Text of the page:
Can a Chrome patch stop it from working like Firefox?

Last week, an update to the popular Firefox browser made all users using Mozilla’s browser suddenly unable to connect to the Internet . Specifically, they were updates 95.02 and 96 of this browser, updates that introduced some changes in compatibility with HTTP3 . The problems didn’t last long, but they did plunge millions of users around the world into chaos who, least of all they could imagine, was that the problem was going to be found in their own browser. From January 13th everything should work as normal, but could we see similar problems one day in Google Chrome?

It is rare to find an error of this magnitude today in any browser. Mainly because the updates, before reaching the users, go through two different versions, the Nightly, more unstable (and that can cause many problems), and the Beta, closer to the stable one that, except in specific cases, shouldn’t fail. If this problem with HTTP/3 had occurred, for example, in the Nightly branch, it would be normal. It might even have happened in the Beta version of the browser. But reaching the stable version is not that it is strange, it is that it is worrying.

Can a Chrome patch stop it from working like Firefox

Google usually has much more control over each of the versions of its Chrome browser. Its development is also based on different versions: the Canary (more unstable, and prone to failure) and the Beta (one step closer to the final version).

It is true that HTTP/3 (or QUIC, as we will know it in Chrome) is still in a fairly early stage of its development, and even Chrome is compatible with this protocol, it is still far from being activated by default in Google’s browser . And this was Mozilla’s mistake.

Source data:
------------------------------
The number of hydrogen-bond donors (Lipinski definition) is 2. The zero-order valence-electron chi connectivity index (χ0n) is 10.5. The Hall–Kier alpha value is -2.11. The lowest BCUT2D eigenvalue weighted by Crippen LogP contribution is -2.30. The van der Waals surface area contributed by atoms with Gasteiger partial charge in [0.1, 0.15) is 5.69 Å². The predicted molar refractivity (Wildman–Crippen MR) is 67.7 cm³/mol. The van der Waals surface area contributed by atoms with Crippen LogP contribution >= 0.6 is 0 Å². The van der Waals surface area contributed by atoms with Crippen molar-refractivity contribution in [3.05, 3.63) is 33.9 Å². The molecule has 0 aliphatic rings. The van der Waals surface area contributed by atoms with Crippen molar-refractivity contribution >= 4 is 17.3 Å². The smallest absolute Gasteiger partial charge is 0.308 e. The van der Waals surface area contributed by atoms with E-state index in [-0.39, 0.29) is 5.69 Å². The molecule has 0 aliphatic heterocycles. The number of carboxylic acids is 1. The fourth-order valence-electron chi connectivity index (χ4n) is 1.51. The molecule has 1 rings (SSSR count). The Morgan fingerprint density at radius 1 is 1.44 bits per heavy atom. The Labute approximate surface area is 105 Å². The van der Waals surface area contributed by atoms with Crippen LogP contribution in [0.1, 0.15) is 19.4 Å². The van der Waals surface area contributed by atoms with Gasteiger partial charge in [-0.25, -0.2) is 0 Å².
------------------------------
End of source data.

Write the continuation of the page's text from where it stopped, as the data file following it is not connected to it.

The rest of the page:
HTTP3 QUIC Chrome

But could it fail?

Google Chrome could crash like any other program

Although HTTP3/QUIC is far from being enabled by default in Google Chrome, there are still many functions and features that the browser could fail for. For example, without going any further, we can find that an update introduces a problem with the browser’s proxy, and blocks all connections. Or an error may appear when activating and using secure DNS protocols , such as DoH, which are gradually being standardized. Or, simply, a bug in one of the HTTP libraries could take the browser completely offline.

In any case, we remember that it is complicated for this to happen. It is difficult for it to happen in Firefox (although it has happened), but it is much more complicated for an error to occur in Google Chrome. As we indicated, Google usually has much more control over the updates it releases for your browser. And it is that a problem of the magnitude of Firefox could be catastrophic worldwide, since, as we know, Google’s browser covers a 63% market, while Mozilla’s only covers 3%.

In addition, thanks to telemetry, Google could modify any parameter remotely (similar to how Mozilla has done with Firefox). This way the problem would be solved automatically and the impact would be the least possible.